January/February 2008 Issue
Engineers and Architects Draw on Skills Overseas
By Robert White
Before the sod is turned, before the foundation sets, before the cornerstone is laid, Engineering Ministries International (EMI) Canada volunteers have already finished their work.
Based in Calgary, EMI Canada’s three-person office sends out teams of eight to 10 design professionals, from architects to engineers to surveyors, on short-term mission trips. In one week, team members meet with ministry staff overseas who have a construction project in mind. The EMI team helps survey the proposed land and assess needs and resources, and then provides drawings that can be used for later construction or fundraising. While some projects never get built, many do thanks to the solid foundation (even if it’s only on paper) created by the EMI teams.
“It’s an amazing, intensive week of design work. We get done in a week what would normally take two to three months back home,” says Steve Ulrich, director of EMI Canada. Ulrich ran his own architectural firm in Kelowna, B.C., until taking part in a Youth With a Mission (YWAM) Discipleship Training School (DTS) in 1995.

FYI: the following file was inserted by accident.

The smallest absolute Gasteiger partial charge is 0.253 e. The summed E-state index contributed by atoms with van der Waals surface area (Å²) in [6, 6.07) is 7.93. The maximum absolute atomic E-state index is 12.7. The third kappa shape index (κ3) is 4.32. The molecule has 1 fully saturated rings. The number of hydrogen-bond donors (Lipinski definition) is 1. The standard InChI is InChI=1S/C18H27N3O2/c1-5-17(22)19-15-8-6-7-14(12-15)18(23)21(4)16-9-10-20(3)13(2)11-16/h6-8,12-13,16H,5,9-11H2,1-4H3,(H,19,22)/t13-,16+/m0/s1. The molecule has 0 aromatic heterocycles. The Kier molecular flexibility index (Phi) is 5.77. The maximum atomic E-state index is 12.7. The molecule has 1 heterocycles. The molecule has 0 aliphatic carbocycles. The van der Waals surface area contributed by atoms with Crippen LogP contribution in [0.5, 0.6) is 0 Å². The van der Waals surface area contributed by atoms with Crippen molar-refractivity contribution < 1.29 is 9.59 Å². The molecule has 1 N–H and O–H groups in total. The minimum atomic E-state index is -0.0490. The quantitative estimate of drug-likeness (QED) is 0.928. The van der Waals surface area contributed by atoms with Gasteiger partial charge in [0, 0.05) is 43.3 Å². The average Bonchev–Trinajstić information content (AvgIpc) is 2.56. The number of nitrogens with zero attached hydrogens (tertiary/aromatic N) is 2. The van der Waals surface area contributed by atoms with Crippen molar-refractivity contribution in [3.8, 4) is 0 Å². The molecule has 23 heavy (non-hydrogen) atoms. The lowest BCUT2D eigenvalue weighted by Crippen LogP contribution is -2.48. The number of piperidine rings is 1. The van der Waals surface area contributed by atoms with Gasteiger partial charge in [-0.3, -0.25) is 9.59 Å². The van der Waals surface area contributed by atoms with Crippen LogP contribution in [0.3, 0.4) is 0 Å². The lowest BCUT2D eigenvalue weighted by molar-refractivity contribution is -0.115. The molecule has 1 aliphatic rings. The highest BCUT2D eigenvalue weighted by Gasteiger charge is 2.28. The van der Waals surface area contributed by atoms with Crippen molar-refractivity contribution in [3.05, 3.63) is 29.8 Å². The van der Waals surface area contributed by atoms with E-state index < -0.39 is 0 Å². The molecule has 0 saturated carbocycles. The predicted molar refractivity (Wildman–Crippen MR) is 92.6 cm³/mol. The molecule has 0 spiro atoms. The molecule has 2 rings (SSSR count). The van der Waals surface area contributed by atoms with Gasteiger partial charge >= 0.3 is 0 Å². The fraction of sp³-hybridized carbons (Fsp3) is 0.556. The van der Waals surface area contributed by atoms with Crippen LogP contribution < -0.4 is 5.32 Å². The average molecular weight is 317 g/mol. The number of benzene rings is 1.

The DTS outreach portion landed him in the Philippines and Thailand, changing his career priorities. He soon sold his firm and began working for YWAM in Colorado. When that office moved, instead of packing up, Ulrich began working for EMI’s American head office that was founded in 1981.
By 2002 Ulrich’s family was ready to move back to Canada so he decided to start the EMI Canada office (www.emicanada.org). “Our biggest issue right now is getting known,” says Ulrich.
Including the two North American offices – and its counterparts in Guatemala, Uganda and Northern India – EMI has 55 staff and interns and has completed more than 450 projects in 75 countries.
Since EMI Canada opened, Canadian volunteers have been involved in about a dozen projects in countries like Kazakhstan, Brazil and Niger, and Ulrich is looking at possible projects in Rwanda, Haiti and Ukraine. Ulrich says they schedule projects about every four months, working around university schedules to allow students to take part in EMI’s intern program. The students put their studies into practice and are mentored by experienced design professionals.
“It’s an awesome experience for them,” says Ulrich. “They get thrown into the deep end.”
In most cases, once the team leaves the drawings with the local ministry, they don’t see the finished project, which can be somewhat disappointing, says Ulrich. But “some people on a team have gone back to their churches and come back to take part in the building.”